How does this real-life drama play out under the directorial hand of Clint Eastwood?
The best film of the year (so far anyway) by a factor of 50 or so is Clint Eastwood’s "Sully."
Tom Hanks is perfectly cast as Captain Chesley Sullenberger, the guy who landed US Air flight 1549 on (not in – an important distinction) the Hudson River in 2009 – and saved all 155 people on board.
I couldn’t help thinking throughout the landing scenes of this film “How on earth did they film this?”
They did it with simulations and new ALEXA IMAX 65mm cameras, that’s how, and it looks frighteningly immediate, and cold, and like it couldn’t possibly end well.
But it did.
“Sully” (based on the book by Sullenberger and Jeffrey Zaslow) concentrates not on the stuff we saw every day on TV for all those weeks, but on the story we didn’t see: the NTSB hearings and the nightmares they gave Sully (as they tried to assign responsibility for the loss of that expensive flying machine), and the relationships that frayed (or got stronger) in the process.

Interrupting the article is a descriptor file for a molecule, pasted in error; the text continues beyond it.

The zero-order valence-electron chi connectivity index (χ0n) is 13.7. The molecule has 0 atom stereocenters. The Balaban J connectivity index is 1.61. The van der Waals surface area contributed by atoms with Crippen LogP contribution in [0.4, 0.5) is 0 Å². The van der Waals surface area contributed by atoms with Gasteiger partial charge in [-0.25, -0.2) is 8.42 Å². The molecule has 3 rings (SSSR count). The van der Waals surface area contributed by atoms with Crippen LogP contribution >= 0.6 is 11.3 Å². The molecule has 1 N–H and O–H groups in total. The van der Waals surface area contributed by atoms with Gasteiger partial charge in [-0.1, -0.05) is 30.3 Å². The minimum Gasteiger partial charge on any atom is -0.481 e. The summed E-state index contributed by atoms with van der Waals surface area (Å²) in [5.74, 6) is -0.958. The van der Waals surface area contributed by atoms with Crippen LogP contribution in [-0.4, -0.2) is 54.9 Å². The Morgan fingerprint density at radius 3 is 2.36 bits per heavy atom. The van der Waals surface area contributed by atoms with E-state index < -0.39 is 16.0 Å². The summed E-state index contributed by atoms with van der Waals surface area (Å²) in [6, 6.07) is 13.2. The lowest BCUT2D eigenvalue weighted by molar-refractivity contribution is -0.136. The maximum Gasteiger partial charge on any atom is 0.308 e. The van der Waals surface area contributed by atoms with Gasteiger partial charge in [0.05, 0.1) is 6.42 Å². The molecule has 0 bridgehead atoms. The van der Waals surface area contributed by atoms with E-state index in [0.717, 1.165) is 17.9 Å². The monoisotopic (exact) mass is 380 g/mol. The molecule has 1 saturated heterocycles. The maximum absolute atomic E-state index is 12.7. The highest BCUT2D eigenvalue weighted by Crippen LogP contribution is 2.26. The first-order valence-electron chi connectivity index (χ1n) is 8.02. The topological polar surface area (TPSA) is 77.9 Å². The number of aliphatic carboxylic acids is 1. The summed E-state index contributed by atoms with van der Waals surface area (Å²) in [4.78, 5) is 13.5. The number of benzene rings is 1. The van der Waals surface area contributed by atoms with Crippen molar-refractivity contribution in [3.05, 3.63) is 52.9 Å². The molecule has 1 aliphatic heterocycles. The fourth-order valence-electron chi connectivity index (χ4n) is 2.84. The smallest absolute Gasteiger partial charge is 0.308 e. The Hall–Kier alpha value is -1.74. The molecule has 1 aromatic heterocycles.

Eastwood jumps back and forth, seemingly following Sully’s train of thought – now replaying the landing, later awakening in a sweat after a nightmare involving a crash; now taking us back to the 14-year-old Sully whose first flight instructor told him “Never forget – no matter what’s happening – to fly the airplane.”
In point of fact, the NTSB hearings didn’t take place as shown – immediately after the landing – but 18 months later.
But your heart will still be tugged as you watch an investigator ask Sully such seemingly insulting questions as whether he and his wife were having marital problems.
It – and all of this film – provide absolutely riveting drama.
"Sully" starring Tom Hanks is in theaters only September 9. Check local listings for deatails and times.